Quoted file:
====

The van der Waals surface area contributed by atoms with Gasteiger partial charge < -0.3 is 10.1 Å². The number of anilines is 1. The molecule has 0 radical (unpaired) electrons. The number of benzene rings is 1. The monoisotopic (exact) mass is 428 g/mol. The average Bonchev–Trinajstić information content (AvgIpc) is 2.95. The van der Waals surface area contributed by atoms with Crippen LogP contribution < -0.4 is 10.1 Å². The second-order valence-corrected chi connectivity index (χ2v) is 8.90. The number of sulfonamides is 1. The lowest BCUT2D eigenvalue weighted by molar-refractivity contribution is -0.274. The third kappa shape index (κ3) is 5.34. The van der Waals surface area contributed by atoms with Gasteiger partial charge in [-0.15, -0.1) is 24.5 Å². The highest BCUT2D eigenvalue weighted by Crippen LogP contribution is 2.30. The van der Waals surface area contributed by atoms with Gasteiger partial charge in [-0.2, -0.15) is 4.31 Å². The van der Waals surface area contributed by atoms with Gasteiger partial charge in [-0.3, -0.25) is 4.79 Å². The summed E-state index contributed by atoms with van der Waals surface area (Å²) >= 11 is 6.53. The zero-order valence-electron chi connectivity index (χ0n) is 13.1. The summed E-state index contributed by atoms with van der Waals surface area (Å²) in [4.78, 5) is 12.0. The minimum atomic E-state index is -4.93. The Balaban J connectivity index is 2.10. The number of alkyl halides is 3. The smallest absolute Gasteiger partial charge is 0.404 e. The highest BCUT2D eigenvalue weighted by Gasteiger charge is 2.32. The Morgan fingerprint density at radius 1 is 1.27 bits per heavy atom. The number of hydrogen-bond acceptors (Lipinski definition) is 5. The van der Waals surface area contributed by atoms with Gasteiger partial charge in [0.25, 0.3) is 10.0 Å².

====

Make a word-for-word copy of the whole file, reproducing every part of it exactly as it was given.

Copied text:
The van der Waals surface area contributed by atoms with Gasteiger partial charge < -0.3 is 10.1 Å². The number of anilines is 1. The molecule has 0 radical (unpaired) electrons. The number of benzene rings is 1. The monoisotopic (exact) mass is 428 g/mol. The average Bonchev–Trinajstić information content (AvgIpc) is 2.95. The van der Waals surface area contributed by atoms with Crippen LogP contribution < -0.4 is 10.1 Å². The second-order valence-corrected chi connectivity index (χ2v) is 8.90. The number of sulfonamides is 1. The lowest BCUT2D eigenvalue weighted by molar-refractivity contribution is -0.274. The third kappa shape index (κ3) is 5.34. The van der Waals surface area contributed by atoms with Gasteiger partial charge in [-0.15, -0.1) is 24.5 Å². The highest BCUT2D eigenvalue weighted by Crippen LogP contribution is 2.30. The van der Waals surface area contributed by atoms with Gasteiger partial charge in [-0.2, -0.15) is 4.31 Å². The van der Waals surface area contributed by atoms with Gasteiger partial charge in [-0.3, -0.25) is 4.79 Å². The summed E-state index contributed by atoms with van der Waals surface area (Å²) >= 11 is 6.53. The zero-order valence-electron chi connectivity index (χ0n) is 13.1. The summed E-state index contributed by atoms with van der Waals surface area (Å²) in [4.78, 5) is 12.0. The minimum atomic E-state index is -4.93. The Balaban J connectivity index is 2.10. The number of alkyl halides is 3. The smallest absolute Gasteiger partial charge is 0.404 e. The highest BCUT2D eigenvalue weighted by Gasteiger charge is 2.32. The Morgan fingerprint density at radius 1 is 1.27 bits per heavy atom. The number of hydrogen-bond acceptors (Lipinski definition) is 5. The van der Waals surface area contributed by atoms with Gasteiger partial charge in [0.25, 0.3) is 10.0 Å².